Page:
Ghana has recorded a consistent declining trends in general adult prevalence of HIV over the past decade from 3.6 per cent in 2003 to 1.3 per cent in 2013.
This represents a 60 per cent decline Dr Angela El-Adas, Director-General of the Ghana AIDS Commission (GAC), said on Wednesday.
She said the relatively low HIV prevalence of 1.3 per cent translated into 224,488 Persons Living with HIV and AIDS (PLWHA) in Ghana, including some 34,557 children, that is 15.4 per cent of the total population of PLWA.
Speaking at the opening of Annual Partnership forum of the Ghana AIDS Commission in Accra, Dr El-Adas said through targeted preventions strategies, the country had seen a consistent reduction in new HIV infections from baseline of 25,869 in 2009 to 7,812 new infections last year showing that 50 per cent target in National Strategic Plan (NSP) had already been achieved.
This trend is also reflected among youth aged 15 to 24, an age group of particular interest, she said.
Stakeholders attending the two-day forum are to review the progress of the GAC over the past year and to build consensus for the year ahead.
Participants would also galvanise technical and financial support for the final phase of the National Strategic Plan 2011-20015, as consultations continue for the post 2015 era.
The theme for the forum is “Getting to Zero: Accelerating the National Response towards the MDG”.
Dr El-Adas said under treatment, coverage of PLWA who received antiretroviral treatment ART increased from 47.4 in 2011 to 60per cent in 3013
However, she said, despite efforts at containing the disease, some people continue to die from AIDS, but there was a 30 per cent reduction in annual AIDS deaths from 16,320 in 2010 to 10,074 in 2013.
The Director General said through collective commitment and perseverance Ghana continued to pursue zero tolerance for stigma and discrimination and that a stigma Index study which documented the various experiences of HIV-related stigma and discrimination against PLHIV.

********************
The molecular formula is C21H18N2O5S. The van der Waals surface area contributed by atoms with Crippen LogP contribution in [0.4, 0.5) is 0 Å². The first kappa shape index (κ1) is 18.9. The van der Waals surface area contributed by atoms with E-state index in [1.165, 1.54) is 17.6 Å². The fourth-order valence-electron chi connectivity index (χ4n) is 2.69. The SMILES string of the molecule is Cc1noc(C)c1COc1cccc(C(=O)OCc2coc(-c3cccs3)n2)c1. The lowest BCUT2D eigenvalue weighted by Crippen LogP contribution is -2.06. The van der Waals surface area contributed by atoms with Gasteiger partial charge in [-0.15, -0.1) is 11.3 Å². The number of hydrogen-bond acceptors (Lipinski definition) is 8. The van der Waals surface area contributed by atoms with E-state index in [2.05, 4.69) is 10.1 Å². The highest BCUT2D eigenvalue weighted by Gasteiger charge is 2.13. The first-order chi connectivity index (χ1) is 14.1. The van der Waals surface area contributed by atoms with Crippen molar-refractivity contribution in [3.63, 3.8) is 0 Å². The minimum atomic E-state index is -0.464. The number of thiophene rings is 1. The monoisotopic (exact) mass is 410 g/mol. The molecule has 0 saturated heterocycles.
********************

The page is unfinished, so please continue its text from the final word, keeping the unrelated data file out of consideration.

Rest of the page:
She said evidence generated from the study would be used to finalise an Anti-Stigma Strategy which would identify key approaches that could be employed to address stigma coupled with educational drive of the Heart-to-Heart ambassadors.
On challenges facing the Commission, Dr El-Adas said low condom usage and shortages of some HIV commodities including test kits and reagents were still issues which required full attention.
She however said partnership with religious leaders, MDAs and development partners would be strengthened to ensure success in the national HIV response.
Vice-President Kwesi Amissah-Arthur in an address read on his behalf, commended stakeholders for playing equally important roles to make Ghana one of the model countries as far as responding to HIV was concerned.
He said the government would continue with its high level advocacy on issues related to HIV and provide the political leadership required to ensure that “we achieve a situation where HIV and AIDS are virtually eliminated in Ghana”.
Mr Amissah-Arthur expressed the hope that the forum would come out with clear directions on how the country could accelerate the national response towards the achievement of the health-related Millennium Development Goals 4, 5, 6 which was to reduce child mortality, improve maternal mortality and halt and reverse the spread of HIV respectively.
He expressed the hope that the meeting would agree on the steps that needed to be taken to achieve the post 2015 direction of ensuring that at least 90 per cent of Ghanaians know their HIV status and 90 per cent of Ghanaians who are diagnosed HIV positive particularly women are on sustained anti-retroviral treatment. GNA